With the spread of encrypted communications, countries must balance privacy, security, and safety. To shed light on the trade-offs policymakers face on when, where, how, and by whom encryption is used, CSIS presents a dynamic, user-centric breakdown of these considerations.
The global encryption policy landscape is fracturing, with different countries pursuing different approaches to encryption through both legal and technical means. Encryption serves a variety of purposes for individuals, governments, and organizations in protecting their data and information, whether “at rest” when stored on computers, smartphones, and other devices or “in transit” in communications between users, devices, and applications.
In the past, most commercially available encryption allowed the service provider to decrypt users’ data or communications (called “recoverable encryption”) if necessary. These service providers range from telecommunications providers to device makers, operating system (OS) providers, and app companies. Today, however, both major OS families (Android and iOS) and a growing number of instant messaging companies have implemented unrecoverable encryption, which can only be accessed with the user’s private key.
Uses of this kind of unrecoverable encryption for communications and mobile device storage include:
Person-to-person Communication: Encrypted messenger apps, voice calls, and email services allow users to communicate instantly and relatively securely, for both personal and professional use.
Groups and Community Building: The group chat feature offered by many encrypted instant messenger apps provides all types of groups and communities the ability to communicate and connect continuously with fellow members.
Broadcasting and Information Dissemination: Encrypted communications apps can function as broadcasting channels for the instant dissemination of information to hundreds or even thousands of users.
Coordination and Mobilization: Secure messaging enables users and groups to plan, coordinate, and execute tasks and operations across geographic areas and to mobilize members for specific courses of action.
Content Sharing: Encryption can be used to securely store and share photos, videos, documents, and other digital material via messenger apps, online cloud sharing, and digital “drop boxes”
Commerce and Financial Transactions: Encrypted peer-to-peer (P2P) payment platforms enable direct and secure payments, money transfers, and commercial transactions between users and organizations.
Policymakers in the United States and other democratic countries face several dilemmas related to these uses of encryption; this has become known as the “Going Dark” problem. Citizens in liberal democratic countries expect a right to privacy, including communications and correspondence. However, law enforcement and security agencies must contend with forms of encryption that make it difficult or impossible for them to access data that could be relevant to ongoing criminal or national security investigations.
Resolving this conflict between protecting privacy through encryption and the interests of justice and national security requires understanding the users of encryption along with the various policy environments that have evolved around them.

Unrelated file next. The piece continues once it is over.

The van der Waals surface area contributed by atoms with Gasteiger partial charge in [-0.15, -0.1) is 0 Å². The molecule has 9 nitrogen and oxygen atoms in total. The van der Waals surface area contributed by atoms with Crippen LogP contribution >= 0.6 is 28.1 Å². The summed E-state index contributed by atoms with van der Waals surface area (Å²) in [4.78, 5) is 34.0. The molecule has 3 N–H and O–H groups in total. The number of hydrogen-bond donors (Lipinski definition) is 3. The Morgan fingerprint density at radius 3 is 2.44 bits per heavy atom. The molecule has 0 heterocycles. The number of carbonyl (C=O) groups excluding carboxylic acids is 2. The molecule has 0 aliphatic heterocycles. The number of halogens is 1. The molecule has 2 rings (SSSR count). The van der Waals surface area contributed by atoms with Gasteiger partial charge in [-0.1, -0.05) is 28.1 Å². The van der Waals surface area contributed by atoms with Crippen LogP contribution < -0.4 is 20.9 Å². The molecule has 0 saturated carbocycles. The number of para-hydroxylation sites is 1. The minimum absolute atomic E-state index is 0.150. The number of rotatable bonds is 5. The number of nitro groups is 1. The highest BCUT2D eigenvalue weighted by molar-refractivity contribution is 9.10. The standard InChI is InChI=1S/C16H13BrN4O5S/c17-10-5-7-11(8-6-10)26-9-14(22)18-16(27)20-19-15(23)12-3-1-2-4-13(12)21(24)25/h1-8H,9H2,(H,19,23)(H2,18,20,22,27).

Nations are pursuing various approaches to govern encrypted data and devices. Autocrats often mandate the design of technology to ensure government access to their citizens’ information. But for the United States and other democratic nations, constitutional tenets and dedication to civil liberties make design mandates for encryption technology untenable.
Encryption helps protect individuals or groups from malicious actors or governments. At the same time, most democracies want lawful access to data to protect the safety and security of these same residents. How the United States and other governments choose to govern digital content and the use of encryption will define the technology ecosystem in which states, organizations, companies, and individuals operate.
Ordinary people are daily users and consumers of encryption and secure communications products. However, there are five user communities that, taken together, illuminate the trade-offs inherent in encryption policy choices.
Although all these user groups rely on encryption, their priorities vary. Some are most interested in securing personal communications or building private communities. Others are focused on protecting financial transactions.
While encryption is employed by each user group, the daily reality each group faces varies by circumstance and geographic location. For example, several autocratic countries target LGBTQ+ groups and journalists, whereas liberal democracies generally do not. Violent extremist actors may find safe harbor in encrypted channels in societies with strong norms and laws on individuals’ right to privacy.
The encryption policy environment adds the final layer of complexity to user dynamics. Authoritarian regimes such as China and Russia combat encryption to control their populations and further intelligence goals. In contrast, advanced democracies such as Australia and Germany work within established legal limits to access encrypted data from suspected criminals, terrorists, or other malign actors.